Although special counsel Robert Mueller’s Russia investigation found that the 2016 Trump campaign’s interactions with Russians did not rise to the level of a criminal conspiracy, Mueller’s final report left no doubt that Russian government operatives went to great lengths to interfere in that presidential election. And cybersecurity experts are warning that Russian interference in the 2020 presidential election could also be a major problem for the United States. But journalist Eric Lutz, in an article published by Vanity Fair this week, reports that President Trump’s hypersensitivity on this subject and his “fragile ego” are getting in the way of efforts to protect U.S. elections from Russian interference.
One of the things that frustrated former Homeland Security Secretary Kirstjen Nielsen about the president, according to the New York Times, was his reluctance to discuss cybersecurity with her. Acting White House Chief of Staff Mick Mulvaney, Lutz notes, asked Nielsen to refrain from bringing up Russian interference in U.S. elections during meetings with the president—as it was a sore subject with him.
“Trump’s election-meddling angst has long been a pain point for his administration,” Lutz reports. “The president has consistently cast doubt on the extent of Russia’s 2016 interference, going so far as to take (Russian President) Vladimir Putin’s word over that of his own intelligence officials.”
Lutz reports that Trump deeply resents “the notion that he didn’t beat” Democratic presidential nominee Hillary Clinton “all by himself” in 2016 and had any outside help. Regardless, Lutz adds, Russian interference in the 2020 presidential election is “already being deployed” against Sen. Bernie Sanders, Sen. Kamala Harris and other Democratic primary candidates. And Trump Administration decisions like the elimination of a White House cybersecurity director position “may have kneecapped the government’s ability to address the problem, even as 2020 looms,” Lutz observes.
Lutz concludes his Vanity Fair piece with a quote from Kevin Carroll, a former Department of Homeland Security official who told the New York Times, “Russian intelligence’s 2016 covert actions to divide Americans by interfering in our election were so successful. Putin will amplify them in 2020.”
Mitch McConnell: AOC started Trump’s racist tweets by calling detention centers ‘concentration camps’
Senate Majority Leader Mitch McConnell (R-KY) on Tuesday refused to condemn the President of the United States for sending racist tweets in which he told four non-white congresswomen to "go back" to their countries of origin.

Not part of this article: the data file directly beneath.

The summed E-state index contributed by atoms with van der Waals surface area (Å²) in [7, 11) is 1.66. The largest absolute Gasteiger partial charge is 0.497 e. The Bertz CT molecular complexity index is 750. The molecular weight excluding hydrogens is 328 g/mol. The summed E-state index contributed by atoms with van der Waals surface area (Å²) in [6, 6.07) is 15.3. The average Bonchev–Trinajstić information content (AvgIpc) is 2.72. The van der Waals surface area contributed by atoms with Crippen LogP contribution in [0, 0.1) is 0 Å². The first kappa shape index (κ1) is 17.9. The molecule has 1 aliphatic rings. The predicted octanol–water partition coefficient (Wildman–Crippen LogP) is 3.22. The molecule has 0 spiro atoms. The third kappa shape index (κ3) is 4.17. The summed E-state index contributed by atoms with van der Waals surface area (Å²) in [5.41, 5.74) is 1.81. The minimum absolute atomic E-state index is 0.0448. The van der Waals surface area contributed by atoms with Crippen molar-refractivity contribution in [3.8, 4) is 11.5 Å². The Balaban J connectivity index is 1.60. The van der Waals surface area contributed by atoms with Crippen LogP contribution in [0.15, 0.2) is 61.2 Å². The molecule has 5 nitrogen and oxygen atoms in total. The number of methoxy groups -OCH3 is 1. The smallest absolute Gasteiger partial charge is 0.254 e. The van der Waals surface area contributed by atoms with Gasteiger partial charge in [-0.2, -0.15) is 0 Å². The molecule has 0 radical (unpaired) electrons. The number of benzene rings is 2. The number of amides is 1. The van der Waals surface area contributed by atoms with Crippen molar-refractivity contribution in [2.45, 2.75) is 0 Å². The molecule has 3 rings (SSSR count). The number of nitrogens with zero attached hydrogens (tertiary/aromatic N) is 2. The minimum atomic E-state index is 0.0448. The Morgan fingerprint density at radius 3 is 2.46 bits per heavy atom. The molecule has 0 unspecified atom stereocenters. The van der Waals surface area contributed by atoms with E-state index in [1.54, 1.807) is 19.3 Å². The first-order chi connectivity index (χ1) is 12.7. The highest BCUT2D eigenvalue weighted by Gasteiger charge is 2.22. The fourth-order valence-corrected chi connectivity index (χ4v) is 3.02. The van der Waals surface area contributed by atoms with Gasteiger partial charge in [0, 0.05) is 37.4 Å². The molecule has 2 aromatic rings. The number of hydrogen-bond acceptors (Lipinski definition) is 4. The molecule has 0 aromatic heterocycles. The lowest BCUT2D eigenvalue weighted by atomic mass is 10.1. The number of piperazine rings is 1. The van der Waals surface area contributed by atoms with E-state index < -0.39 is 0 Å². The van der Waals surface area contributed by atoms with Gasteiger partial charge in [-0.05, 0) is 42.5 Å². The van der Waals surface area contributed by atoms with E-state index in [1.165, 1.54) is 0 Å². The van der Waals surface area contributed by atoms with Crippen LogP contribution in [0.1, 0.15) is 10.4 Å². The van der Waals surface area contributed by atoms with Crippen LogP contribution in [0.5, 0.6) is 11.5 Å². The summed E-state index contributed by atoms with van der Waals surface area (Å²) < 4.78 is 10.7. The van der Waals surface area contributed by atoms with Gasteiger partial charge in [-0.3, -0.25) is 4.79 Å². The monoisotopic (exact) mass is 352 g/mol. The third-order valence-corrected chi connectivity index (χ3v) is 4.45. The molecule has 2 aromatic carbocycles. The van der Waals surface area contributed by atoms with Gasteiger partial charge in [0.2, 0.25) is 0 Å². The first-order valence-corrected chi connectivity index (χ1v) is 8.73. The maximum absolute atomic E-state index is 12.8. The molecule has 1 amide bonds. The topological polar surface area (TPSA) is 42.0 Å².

McConnell spoke on the matter at a press conference, but he did not explicitly rebuke President Donald Trump.
"There's been a lot of discussion about the events of the last couple days, I'd like to address it myself," McConnell volunteered. "I think there's been a consensus that political rhetoric has really gotten way way overheated all across the political spectrum."
Former Trump communications aide admits to hiring prostitutes
President Donald Trump's former communications aid Jason Miller admitted to hiring prostitutes in 2015 and 2017, an exclusive report revealed Tuesday.
Mediaite broke the news that Miller had hired "multiple" prostitutes for sexual acts at massage parlors. The comments were part of a videotaped deposition, and Miller confessed that he was using the sexual services as recently as "a few months ago" from the deposition he gave on May 30.
WATCH: Civil rights icon John Lewis drops the hammer on Trump — and has no qualms about calling his remarks racist
On Tuesday, the fallout continued from remarks President Trump made telling four freshman congresswomen -- and women of color -- that they should go back to their own countries.
While some prominent Republicans criticized the president, they stopped short of calling his comments racist.
MSNBC reported Tuesday that Rep. John Lewis (D-GA) -- a civil rights icon -- deemed Trump's remarks racist.
"This is not any, any way for the president of the United States of America to be attacking to be saying what he's saying about these young women," Lewis said.
"It's just dead wrong. We must use everything in a nonviolent way to say that it's wrong."